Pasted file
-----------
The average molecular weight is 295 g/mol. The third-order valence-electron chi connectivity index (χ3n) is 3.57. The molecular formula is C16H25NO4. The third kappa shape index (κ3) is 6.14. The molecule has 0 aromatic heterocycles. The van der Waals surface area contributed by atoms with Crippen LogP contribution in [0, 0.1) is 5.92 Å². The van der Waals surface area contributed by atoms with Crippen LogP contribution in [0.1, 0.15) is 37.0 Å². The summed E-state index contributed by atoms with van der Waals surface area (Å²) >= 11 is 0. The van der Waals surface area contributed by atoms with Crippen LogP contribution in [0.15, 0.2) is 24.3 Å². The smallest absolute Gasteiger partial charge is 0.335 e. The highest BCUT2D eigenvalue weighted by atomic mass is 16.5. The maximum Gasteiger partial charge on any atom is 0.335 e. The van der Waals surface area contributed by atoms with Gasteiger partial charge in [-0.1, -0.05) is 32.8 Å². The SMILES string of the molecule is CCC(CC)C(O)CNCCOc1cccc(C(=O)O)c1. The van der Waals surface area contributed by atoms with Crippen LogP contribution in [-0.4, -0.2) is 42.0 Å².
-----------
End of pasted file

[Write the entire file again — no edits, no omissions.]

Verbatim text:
The average molecular weight is 295 g/mol. The third-order valence-electron chi connectivity index (χ3n) is 3.57. The molecular formula is C16H25NO4. The third kappa shape index (κ3) is 6.14. The molecule has 0 aromatic heterocycles. The van der Waals surface area contributed by atoms with Crippen LogP contribution in [0, 0.1) is 5.92 Å². The van der Waals surface area contributed by atoms with Crippen LogP contribution in [0.1, 0.15) is 37.0 Å². The summed E-state index contributed by atoms with van der Waals surface area (Å²) >= 11 is 0. The van der Waals surface area contributed by atoms with Crippen LogP contribution in [0.15, 0.2) is 24.3 Å². The smallest absolute Gasteiger partial charge is 0.335 e. The highest BCUT2D eigenvalue weighted by atomic mass is 16.5. The maximum Gasteiger partial charge on any atom is 0.335 e. The van der Waals surface area contributed by atoms with Gasteiger partial charge in [-0.1, -0.05) is 32.8 Å². The SMILES string of the molecule is CCC(CC)C(O)CNCCOc1cccc(C(=O)O)c1. The van der Waals surface area contributed by atoms with Crippen LogP contribution in [-0.4, -0.2) is 42.0 Å².